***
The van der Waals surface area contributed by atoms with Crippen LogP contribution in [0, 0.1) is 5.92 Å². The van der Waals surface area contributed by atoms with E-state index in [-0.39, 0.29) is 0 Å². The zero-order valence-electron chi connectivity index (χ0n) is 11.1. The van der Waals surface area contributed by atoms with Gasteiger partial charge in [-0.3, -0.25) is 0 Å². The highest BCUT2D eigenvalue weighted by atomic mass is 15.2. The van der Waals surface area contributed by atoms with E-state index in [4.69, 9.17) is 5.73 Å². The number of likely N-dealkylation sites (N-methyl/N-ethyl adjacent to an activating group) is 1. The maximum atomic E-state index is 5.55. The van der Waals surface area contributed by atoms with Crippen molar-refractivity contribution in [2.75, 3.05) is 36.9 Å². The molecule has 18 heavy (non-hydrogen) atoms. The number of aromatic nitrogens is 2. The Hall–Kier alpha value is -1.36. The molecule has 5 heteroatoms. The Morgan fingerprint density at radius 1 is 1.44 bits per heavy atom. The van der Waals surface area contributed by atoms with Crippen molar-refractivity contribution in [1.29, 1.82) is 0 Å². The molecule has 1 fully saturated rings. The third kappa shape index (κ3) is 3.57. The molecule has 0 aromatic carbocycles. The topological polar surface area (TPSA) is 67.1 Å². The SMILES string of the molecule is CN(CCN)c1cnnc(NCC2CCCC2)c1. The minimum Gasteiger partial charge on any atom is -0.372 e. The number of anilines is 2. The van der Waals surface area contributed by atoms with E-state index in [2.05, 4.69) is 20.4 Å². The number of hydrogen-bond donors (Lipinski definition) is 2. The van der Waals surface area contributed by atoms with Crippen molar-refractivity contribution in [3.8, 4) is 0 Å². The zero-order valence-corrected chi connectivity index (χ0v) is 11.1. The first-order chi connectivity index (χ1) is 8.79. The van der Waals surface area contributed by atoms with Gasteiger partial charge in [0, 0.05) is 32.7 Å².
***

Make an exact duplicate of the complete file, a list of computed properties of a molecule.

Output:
The van der Waals surface area contributed by atoms with Crippen LogP contribution in [0, 0.1) is 5.92 Å². The van der Waals surface area contributed by atoms with E-state index in [-0.39, 0.29) is 0 Å². The zero-order valence-electron chi connectivity index (χ0n) is 11.1. The van der Waals surface area contributed by atoms with Gasteiger partial charge in [-0.3, -0.25) is 0 Å². The highest BCUT2D eigenvalue weighted by atomic mass is 15.2. The van der Waals surface area contributed by atoms with E-state index in [4.69, 9.17) is 5.73 Å². The number of likely N-dealkylation sites (N-methyl/N-ethyl adjacent to an activating group) is 1. The maximum atomic E-state index is 5.55. The van der Waals surface area contributed by atoms with Crippen molar-refractivity contribution in [2.75, 3.05) is 36.9 Å². The molecule has 18 heavy (non-hydrogen) atoms. The number of aromatic nitrogens is 2. The Hall–Kier alpha value is -1.36. The molecule has 5 heteroatoms. The Morgan fingerprint density at radius 1 is 1.44 bits per heavy atom. The van der Waals surface area contributed by atoms with Crippen molar-refractivity contribution in [1.29, 1.82) is 0 Å². The molecule has 1 fully saturated rings. The third kappa shape index (κ3) is 3.57. The molecule has 0 aromatic carbocycles. The topological polar surface area (TPSA) is 67.1 Å². The SMILES string of the molecule is CN(CCN)c1cnnc(NCC2CCCC2)c1. The minimum Gasteiger partial charge on any atom is -0.372 e. The number of anilines is 2. The van der Waals surface area contributed by atoms with E-state index in [2.05, 4.69) is 20.4 Å². The number of hydrogen-bond donors (Lipinski definition) is 2. The van der Waals surface area contributed by atoms with Crippen molar-refractivity contribution in [3.8, 4) is 0 Å². The zero-order valence-corrected chi connectivity index (χ0v) is 11.1. The first-order chi connectivity index (χ1) is 8.79. The van der Waals surface area contributed by atoms with Gasteiger partial charge in [0, 0.05) is 32.7 Å².